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What Could have Been: Arsenal vs. Bayern Munich

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LONDON, ENGLAND - FEBRUARY 19: Jack Wilshere of Arsenal challenged by Dante of Bayern Munich during the UEFA Champions League match between Arsenal and FC Bayern Muenchen at Emirates Stadium on February 19, 2014 in London, England. Photo by Stuart MacFarlane/Arsenal FC via Getty Images.
LONDON, ENGLAND - FEBRUARY 19: Jack Wilshere of Arsenal challenged by Dante of Bayern Munich during the UEFA Champions League match between Arsenal and FC Bayern Muenchen at Emirates Stadium on February 19, 2014 in London, England. Photo by Stuart MacFarlane/Arsenal FC via Getty Images.

Ever wonder what could have been?

Arsenal had started their UEFA Champions League showdown with Bayern Munich incredibly well – moving the ball quickly from point-to-point of their North London triangles. Jack Wilshere was sharp and up for a big game as early on he fought to create a gilt-edged chance for Yaya Sanogo, who fired a low drive on frame forcing Manuel Neuer into a fine save, as the Gunners pressed Bayern high up the pitch to dominate the early proceedings.

The rhythm of the team was fast and hot, embolden by their supporters, as the stadium beat like a heart with belief, possibility, and excitement.

It was during those opening 10 minutes when Mesut Ozil out foxed a clumsy Jerome Boateng to earn Arsenal a penalty.

It was all going better than Arsene Wenger could have hoped.

And then it all went wrong.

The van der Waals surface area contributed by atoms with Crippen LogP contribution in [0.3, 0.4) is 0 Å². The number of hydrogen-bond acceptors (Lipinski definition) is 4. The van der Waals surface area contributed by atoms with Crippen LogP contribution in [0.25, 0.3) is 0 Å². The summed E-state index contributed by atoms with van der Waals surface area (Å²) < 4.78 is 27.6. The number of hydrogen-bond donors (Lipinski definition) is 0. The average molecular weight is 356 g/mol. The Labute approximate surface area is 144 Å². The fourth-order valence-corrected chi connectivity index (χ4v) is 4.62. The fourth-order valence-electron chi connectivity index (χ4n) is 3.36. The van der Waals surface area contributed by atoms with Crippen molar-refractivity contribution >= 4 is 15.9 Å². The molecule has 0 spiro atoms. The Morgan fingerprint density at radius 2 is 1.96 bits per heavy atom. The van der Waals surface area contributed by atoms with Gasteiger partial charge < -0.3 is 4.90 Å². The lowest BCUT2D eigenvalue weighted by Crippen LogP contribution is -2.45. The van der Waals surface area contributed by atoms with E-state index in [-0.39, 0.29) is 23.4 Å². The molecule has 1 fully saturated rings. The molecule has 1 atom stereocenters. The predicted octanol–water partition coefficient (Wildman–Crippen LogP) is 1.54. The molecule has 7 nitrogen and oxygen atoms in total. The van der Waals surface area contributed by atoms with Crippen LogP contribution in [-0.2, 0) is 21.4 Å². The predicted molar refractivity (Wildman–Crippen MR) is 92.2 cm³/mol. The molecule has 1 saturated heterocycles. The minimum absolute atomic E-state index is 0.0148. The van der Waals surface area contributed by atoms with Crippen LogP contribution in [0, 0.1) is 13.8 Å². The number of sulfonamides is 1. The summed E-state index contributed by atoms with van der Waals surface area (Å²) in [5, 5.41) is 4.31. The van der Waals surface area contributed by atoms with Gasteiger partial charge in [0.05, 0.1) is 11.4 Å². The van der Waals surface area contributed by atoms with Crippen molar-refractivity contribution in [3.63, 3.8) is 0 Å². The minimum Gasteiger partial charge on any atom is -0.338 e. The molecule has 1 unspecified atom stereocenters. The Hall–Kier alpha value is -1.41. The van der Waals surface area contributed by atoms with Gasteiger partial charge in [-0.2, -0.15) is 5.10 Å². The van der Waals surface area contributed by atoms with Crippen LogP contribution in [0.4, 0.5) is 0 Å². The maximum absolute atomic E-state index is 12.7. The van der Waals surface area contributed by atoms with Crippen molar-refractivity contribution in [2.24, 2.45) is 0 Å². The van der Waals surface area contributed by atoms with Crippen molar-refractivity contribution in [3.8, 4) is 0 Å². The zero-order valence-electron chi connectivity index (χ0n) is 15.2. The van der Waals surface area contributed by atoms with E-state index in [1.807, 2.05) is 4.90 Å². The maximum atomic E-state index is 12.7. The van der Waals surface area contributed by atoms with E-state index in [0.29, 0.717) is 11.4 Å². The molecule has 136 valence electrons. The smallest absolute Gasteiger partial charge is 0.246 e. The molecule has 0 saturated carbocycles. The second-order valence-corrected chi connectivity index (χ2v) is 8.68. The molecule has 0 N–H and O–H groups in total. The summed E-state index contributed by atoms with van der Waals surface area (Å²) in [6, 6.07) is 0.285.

Mesut Ozil’s casual stutter-step attempt at dispatching the penalty served to telegraph his chosen location, and Neuer made a good save to deny his compatriot. 

The Emirates started to flat-line and only a solid showing from Laurent Koscielny and Co. kept the crowd on life-support.

In the 30th minute things began to truly unravel as Kieran Gibbs was forced off with an injury, and like hyenas waiting to pounce on a wounded animal, the Bayern players licked their lips in anticipation as Nacho Monreal entered to take his place.  Bayern would spend the next 60 minutes of the match focusing their attacking prowess on Arsenal’s defensive left flank. 

Just minutes later, Wojeich Szczeney was sent off for a challenge on Arjen Robben after the Flying Dutchman had been played in clean on goal. 

Much debate has been generated about the double-consequences of the penalty/red carding of the Arsenal goalkeeper.  As the last man, denying a clear goal scoring opportunity, I do not have a problem with the decision.  Many are calling for a new interpretation of the rule for this type of circumstance with goalkeepers and I’d welcome that discussion - but as it stands I don’t think the Gunners have much to complain about.